technical ways from the Hollywood machine working here, they’ve
also been hidden by the shadow of this five-hundred-million-dollar
gorilla.

Speaking recently in Vancouver at one of the monthly
breakfast meetings sponsored by the Academy of Canadian Cinema & Television,
Dr. Hedy Fry, the Liberal M.P. from Vancouver Quadra, illustrated
the kind of misconceptions that cloud the real issue of filmmaking
in this province: namely, the difference between telling stories
and supplying services. "[I]f we consider that 26.9 jobs come
from every million dollars spent in the film industry," stated
Fry, "that tells you that we’re bringing in a lot of jobs.
And it’s not just jobs . . . they’re infrastructure jobs. They’re
the kinds of things that will allow our young people of B.C. to
think, ‘I know what I want to do when I grow up. I want to go and
learn how to be a terrific cartoonist. I want to be able to be
a producer. I want to be a director. I want to write screenplays
and stories. I want to be involved in that industry.’ "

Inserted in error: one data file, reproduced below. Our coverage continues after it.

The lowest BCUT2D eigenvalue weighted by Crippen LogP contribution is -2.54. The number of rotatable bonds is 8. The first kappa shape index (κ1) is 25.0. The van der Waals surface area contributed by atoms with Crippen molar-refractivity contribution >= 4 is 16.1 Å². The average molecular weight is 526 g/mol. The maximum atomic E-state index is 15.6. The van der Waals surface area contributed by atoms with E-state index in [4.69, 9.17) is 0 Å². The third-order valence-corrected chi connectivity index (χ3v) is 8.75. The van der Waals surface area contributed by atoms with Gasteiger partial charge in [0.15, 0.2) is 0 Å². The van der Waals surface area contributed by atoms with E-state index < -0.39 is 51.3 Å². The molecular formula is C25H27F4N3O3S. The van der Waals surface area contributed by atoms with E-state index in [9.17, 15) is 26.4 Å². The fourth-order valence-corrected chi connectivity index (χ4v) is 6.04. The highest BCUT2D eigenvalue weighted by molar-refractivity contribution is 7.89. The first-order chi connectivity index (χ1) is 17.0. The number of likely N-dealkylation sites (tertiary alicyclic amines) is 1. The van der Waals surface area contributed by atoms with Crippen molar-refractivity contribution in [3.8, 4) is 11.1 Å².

Most of "that industry" is comprised of
American features, with a mixture of American and Canadian TV series,
American pilots, movies of the week and straight-to-video films.
We supply the technical people–the boom operators, electricians,
and location scouts–and they supply our young peoples’ dreams.

Steve Heyges has been working in film in this province
for ten years. He’s worked with John Pozer on The Grocer’s Wife,
and was the co-producer of Mina Shum’s Double Happiness. "The
service industry is both good and bad," he says. "It’s
good in the sense that it provides us with a very solid foundation
of equipment suppliers and very top-notch crews; you won’t find
better anywhere in the world. But it’s important that the governments
that are funding the programs to help indigenous filmmakers recognize
that to develop writers and directors, which we need more of